Jan 04

The Kansas Mystery Stone

The Kansas Mystery Stone
By Doreen Stadelman Wente

In 1913, a farmer from Beverly, Kansas, named Maurice Briand, was plowing his field. This field contained a limestone slab that he had plowed around for several years. He had grown tired of the extra work this stone had caused, so he went to get a hammer, pick, and shovel to remove it. The slab was 8 feet long by 4 feet wide. As he was clearing the debris, he found that a 12 inch long by 9 inch wide by 2 inch thick piece of the stone that contained a strange inscription carved in a 4” by 6” rectangular inset. The inscription was written with symbols that Mr. Briand didn’t understand. Mr. Briand’s first impression was that it must have been an old grave marker.

It is unclear what Mr. Briand did with the mysterious stone or its whereabouts for the next decade. In the early 1920’s, the stone was donated to the Kansas Historical Society where it remained in a back room for nearly 60 years. A representative of the KHS stated that it was never displayed due to questions about its antiquity. He felt the stone was too clean and un-weathered to be of any value.

In the mid 1990’s, historian Dean Jeffries began studying the stone. Mr. Jeffries focused mainly on translating the inscription. He agreed with Mr. Briand’s assumption that this stone was a grave marker and the inscription seemed to be a death chant. The inscription consisted of 16 symbols which he believes is from the Gaelic Punic language which was a common ancient language of the Iberian Peninsula. This language pre-dates the Latin alphabet and the Spanish language. He translated the inscription as follows:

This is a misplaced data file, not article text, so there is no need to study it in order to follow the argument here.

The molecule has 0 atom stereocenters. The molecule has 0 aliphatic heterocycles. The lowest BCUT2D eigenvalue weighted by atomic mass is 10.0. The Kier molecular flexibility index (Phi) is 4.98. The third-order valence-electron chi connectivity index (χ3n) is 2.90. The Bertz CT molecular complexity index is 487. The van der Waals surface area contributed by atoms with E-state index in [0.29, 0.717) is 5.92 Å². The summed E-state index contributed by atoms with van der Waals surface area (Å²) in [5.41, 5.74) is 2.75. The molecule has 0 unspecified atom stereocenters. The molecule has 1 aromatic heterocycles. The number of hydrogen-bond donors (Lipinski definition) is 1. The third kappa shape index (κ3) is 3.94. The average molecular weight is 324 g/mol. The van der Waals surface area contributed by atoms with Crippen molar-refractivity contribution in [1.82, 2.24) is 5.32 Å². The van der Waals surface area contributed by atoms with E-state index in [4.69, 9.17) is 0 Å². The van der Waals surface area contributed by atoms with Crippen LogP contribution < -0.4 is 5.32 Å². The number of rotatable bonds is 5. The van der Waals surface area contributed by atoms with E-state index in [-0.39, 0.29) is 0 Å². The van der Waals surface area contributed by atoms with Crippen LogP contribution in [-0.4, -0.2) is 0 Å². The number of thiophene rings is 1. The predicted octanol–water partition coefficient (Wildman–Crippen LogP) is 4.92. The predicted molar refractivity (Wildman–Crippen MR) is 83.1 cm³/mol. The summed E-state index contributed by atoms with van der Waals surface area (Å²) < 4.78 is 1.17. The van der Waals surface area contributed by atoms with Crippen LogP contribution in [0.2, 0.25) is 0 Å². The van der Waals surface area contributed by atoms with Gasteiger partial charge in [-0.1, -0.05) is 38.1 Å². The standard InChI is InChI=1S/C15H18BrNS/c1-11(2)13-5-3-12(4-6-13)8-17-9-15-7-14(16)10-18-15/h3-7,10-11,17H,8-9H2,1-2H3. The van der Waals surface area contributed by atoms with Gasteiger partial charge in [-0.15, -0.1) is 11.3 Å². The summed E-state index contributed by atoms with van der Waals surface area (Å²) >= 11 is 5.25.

“Thy Song. Strength which powers their journey. The one who strengthens all. Oh! Thy Song.”

If he is correct about the language, the people who inscribed it are Europeans he calls the Sun Worshipers. He believes that these were the first Europeans to cross Kansas. They would have been here roughly in 500 A.D., 1000 years prior to the Spanish conquistador Francisco Vazquez de Coranado who historically was the first European to visit Kansas in 1541.

We may never know who inscribed this stone or if it truly marked a grave, but it leaves one to wonder just who has traveled across our country in the past and just how long ago they were here. For now, we can study the stone ourselves by visiting the Kyne House Museum in Lincoln, Kansas. The stone was given back to Lincoln County in 1993 and has been on display ever since.

Salina Journal 11-16-92

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